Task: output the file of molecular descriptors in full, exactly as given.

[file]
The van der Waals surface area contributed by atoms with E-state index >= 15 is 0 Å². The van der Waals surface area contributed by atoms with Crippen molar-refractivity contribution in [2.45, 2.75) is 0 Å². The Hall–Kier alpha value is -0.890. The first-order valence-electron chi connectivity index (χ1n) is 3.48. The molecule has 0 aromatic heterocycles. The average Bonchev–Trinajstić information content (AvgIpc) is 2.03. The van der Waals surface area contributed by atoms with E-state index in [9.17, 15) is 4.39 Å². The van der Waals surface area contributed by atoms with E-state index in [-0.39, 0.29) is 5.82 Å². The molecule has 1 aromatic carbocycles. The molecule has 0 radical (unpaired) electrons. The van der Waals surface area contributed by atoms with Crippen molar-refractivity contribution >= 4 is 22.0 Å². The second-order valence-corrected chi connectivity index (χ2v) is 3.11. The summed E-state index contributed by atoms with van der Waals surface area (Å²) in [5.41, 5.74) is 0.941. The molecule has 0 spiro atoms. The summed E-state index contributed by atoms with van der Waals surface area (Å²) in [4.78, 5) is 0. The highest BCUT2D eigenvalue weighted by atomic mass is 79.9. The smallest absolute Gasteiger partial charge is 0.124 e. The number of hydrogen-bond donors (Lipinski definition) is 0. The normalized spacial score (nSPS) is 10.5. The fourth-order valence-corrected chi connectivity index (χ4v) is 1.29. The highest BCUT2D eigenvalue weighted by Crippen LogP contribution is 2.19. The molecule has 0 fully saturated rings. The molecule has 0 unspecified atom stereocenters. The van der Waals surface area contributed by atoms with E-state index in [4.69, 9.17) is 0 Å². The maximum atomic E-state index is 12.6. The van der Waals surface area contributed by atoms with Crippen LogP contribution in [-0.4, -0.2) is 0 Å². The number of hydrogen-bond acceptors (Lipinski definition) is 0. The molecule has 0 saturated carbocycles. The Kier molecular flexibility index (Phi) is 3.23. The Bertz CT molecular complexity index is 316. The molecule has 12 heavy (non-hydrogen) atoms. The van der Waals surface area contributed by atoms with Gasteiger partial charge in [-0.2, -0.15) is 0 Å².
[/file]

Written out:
The van der Waals surface area contributed by atoms with E-state index >= 15 is 0 Å². The van der Waals surface area contributed by atoms with Crippen molar-refractivity contribution in [2.45, 2.75) is 0 Å². The Hall–Kier alpha value is -0.890. The first-order valence-electron chi connectivity index (χ1n) is 3.48. The molecule has 0 aromatic heterocycles. The average Bonchev–Trinajstić information content (AvgIpc) is 2.03. The van der Waals surface area contributed by atoms with E-state index in [9.17, 15) is 4.39 Å². The van der Waals surface area contributed by atoms with E-state index in [-0.39, 0.29) is 5.82 Å². The molecule has 1 aromatic carbocycles. The molecule has 0 radical (unpaired) electrons. The van der Waals surface area contributed by atoms with Crippen molar-refractivity contribution >= 4 is 22.0 Å². The second-order valence-corrected chi connectivity index (χ2v) is 3.11. The summed E-state index contributed by atoms with van der Waals surface area (Å²) in [5.41, 5.74) is 0.941. The molecule has 0 spiro atoms. The summed E-state index contributed by atoms with van der Waals surface area (Å²) in [4.78, 5) is 0. The highest BCUT2D eigenvalue weighted by atomic mass is 79.9. The smallest absolute Gasteiger partial charge is 0.124 e. The number of hydrogen-bond donors (Lipinski definition) is 0. The normalized spacial score (nSPS) is 10.5. The fourth-order valence-corrected chi connectivity index (χ4v) is 1.29. The highest BCUT2D eigenvalue weighted by Crippen LogP contribution is 2.19. The molecule has 0 fully saturated rings. The molecule has 0 unspecified atom stereocenters. The van der Waals surface area contributed by atoms with E-state index in [4.69, 9.17) is 0 Å². The maximum atomic E-state index is 12.6. The van der Waals surface area contributed by atoms with Crippen LogP contribution in [-0.4, -0.2) is 0 Å². The number of hydrogen-bond acceptors (Lipinski definition) is 0. The molecule has 0 saturated carbocycles. The Kier molecular flexibility index (Phi) is 3.23. The Bertz CT molecular complexity index is 316. The molecule has 12 heavy (non-hydrogen) atoms. The van der Waals surface area contributed by atoms with Gasteiger partial charge in [-0.2, -0.15) is 0 Å².